Latin Link: Latino players likely to impact postseason play
The 2012 major league season is coming to a close, and so is Hispanic Heritage Month. Latinos will still be in the news, however, since they will figure heavily in the success (or failure) of playoff-hopeful teams. According to Nomar Garciaparra, my favorite ESPN analyst, 27 percent of current MLB players are Hispanic. But that doesn’t necessarily include an accurate number of athletes who are of Latino descent, such as Nomar when he was on the field instead of the broadcast booth.
In the National League, the Cincinnati Reds, San Francisco Giants and Washington Nationals have qualified for October baseball. As for the junior circuit, the Texas Rangers and New York Yankees look to be in good shape. Spanish is spoken on all these teams, both in the clubhouse and the dugout. The same could be said for all the contenders still in the hunt, except perhaps in Tampa Bay. Which teams will ultimately survive, though, is a crap shoot that could come down to the final series of games. Here are a few of my predictions and observations:
1. Even if the Detroit Tigers don’t extend their season, and they should, Miguel Cabrera will still win the AL MVP. The guy’s a beast and his offensive numbers prove it. He’s done a decent job at third base, and he’s got a shot at the Triple Crown.
2. Gio Gonzalez is my pick to win the NL Cy Young Award. On a pitching staff in Washington that is one of the best in baseball, Gio is the ace in the hole. And the Cuban-American was the season’s first 20-game winner.
3. Don’t expect Yadier Molina to win the NL MVP, but he deserves plenty of votes. There’s nobody better than Molina behind the dish, and his clutch hitting is one of the reasons why the St. Louis Cardinals still have a chance to defend their crown. Carlos Beltran can take a bow as well.
4. At 34 years of age, Aramis Ramirez is quietly having a career year in Milwaukee, and currently ranks among the league’s top five in four offensive categories. The Dominican was been the driving force behind the Brewers late bid to win a wild card spot.
5. If the Atlanta Braves punch their ticket for the playoffs, and they will, it’s probably because they didn’t trade Martin Prado this past winter. The versatile Venezuelan does everything but pitch and catch, and he ranks third in the league in base knocks. What’s more, some of the most important things Prado does never get entered in the scorebook.
6. Magic Johnson was a legend on the basketball court. But when it comes to baseball, the new owner of the Los Angeles Dodgers needs to learn a bit more about chemistry. The splashy transactions he approved that brought Adrian Gonzalez, Hanley Ramirez and other high-paid stars to Chavez Ravine has been a massive struggle of egos. The same could be said about Albert Pujols and company with the Los Angeles Angels of Anaheim. Despite all the money spent, neither team is assured of a postseason berth.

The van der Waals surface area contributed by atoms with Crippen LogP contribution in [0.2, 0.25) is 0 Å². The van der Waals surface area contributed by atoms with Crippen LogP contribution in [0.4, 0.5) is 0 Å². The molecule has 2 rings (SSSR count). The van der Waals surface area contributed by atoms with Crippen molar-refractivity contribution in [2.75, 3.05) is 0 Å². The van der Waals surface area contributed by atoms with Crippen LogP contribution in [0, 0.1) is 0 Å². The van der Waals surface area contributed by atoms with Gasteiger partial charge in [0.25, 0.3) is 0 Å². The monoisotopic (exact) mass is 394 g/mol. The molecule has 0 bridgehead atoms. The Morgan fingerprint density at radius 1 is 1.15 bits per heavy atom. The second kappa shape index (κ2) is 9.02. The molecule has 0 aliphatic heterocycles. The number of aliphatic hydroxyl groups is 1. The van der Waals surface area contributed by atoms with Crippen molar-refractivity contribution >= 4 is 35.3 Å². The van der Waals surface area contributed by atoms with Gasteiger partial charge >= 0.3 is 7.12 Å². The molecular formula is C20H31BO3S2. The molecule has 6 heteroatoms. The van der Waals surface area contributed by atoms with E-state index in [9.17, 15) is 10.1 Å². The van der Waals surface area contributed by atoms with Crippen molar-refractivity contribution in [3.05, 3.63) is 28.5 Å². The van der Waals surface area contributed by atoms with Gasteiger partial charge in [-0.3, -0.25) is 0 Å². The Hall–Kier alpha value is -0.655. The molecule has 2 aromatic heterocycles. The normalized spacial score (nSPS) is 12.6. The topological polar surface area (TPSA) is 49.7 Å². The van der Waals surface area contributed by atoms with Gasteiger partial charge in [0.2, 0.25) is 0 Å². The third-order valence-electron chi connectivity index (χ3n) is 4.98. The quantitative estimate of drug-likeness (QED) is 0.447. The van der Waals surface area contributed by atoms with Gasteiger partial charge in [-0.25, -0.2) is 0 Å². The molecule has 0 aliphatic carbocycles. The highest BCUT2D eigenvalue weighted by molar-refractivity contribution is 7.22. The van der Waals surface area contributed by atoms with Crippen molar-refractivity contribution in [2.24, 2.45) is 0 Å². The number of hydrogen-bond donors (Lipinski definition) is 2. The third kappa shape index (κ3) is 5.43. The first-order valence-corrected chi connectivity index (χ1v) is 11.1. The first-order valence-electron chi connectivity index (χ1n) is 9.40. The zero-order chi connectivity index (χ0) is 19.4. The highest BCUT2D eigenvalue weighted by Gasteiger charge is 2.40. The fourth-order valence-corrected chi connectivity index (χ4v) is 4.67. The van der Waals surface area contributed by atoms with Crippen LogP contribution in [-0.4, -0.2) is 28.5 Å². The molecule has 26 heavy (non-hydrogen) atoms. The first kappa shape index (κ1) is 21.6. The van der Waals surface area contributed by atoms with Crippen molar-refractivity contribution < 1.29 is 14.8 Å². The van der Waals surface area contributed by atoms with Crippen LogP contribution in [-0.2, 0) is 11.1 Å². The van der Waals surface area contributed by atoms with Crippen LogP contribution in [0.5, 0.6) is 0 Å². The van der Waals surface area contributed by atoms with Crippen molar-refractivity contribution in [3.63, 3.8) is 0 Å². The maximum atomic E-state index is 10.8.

In contrast, Bruce Bochy’s Giants pulled away from the pack in the NL West after the seemingly minor acquisition of Marco Scutaro. What does this prove? Sometimes less is more.
Mexicans on a mission
1. Another reason why the “Brew Crew” have surged to the finish line is shaggy-haired Yovani Gallardo. On pace for another 200 strikeout season, the right-hander from Michoacan has gone 9-0 since late July. With those results, who needs Zack Greinke?
2. Young Luis Cruz has been the answer at third base for the Dodgers, allowing “Hollywood Hanley” to return to his natural position at shortstop. With all the new additions, the terrific play of Cruz has yet to be recognized by the media. But the kid is hitting just a tick below .300, and his maturity has caught the attention of his peers.
Will Aroldis Chapman bounce back from his “tired shoulder” to once again anchor the Reds bullpen during the playoffs? Manager Dusty Baker has Jonathan Broxton waiting in the wings as plan B, but that’s like comparing apples to oranges, or maybe even lemons.
2. If the Chicago White Sox can pull off an upset and win the AL Central, the burden will rest on the left arms of Francisco Liriano and Jose Quintana. Both are weary and Chris Sale can’t pitch every night. After what looked like a miracle season, I fear that President Obama’s team is running out of fuel.
3. Alex Rodriguez is still the game’s wealthiest player, and he’s actually healthier than many of his Yankees teammates. Will this be the year he finally steps it up in the playoffs? For an aging A-Rod, pride is almost as important as money. I expect him to perform well, even though it may not always be in clutch situations.
So stock up on your favorite cerveza, amigos, and stay thirsty. This looks to be a very interesting journey to the World Series. Sit back and enjoy the fiesta.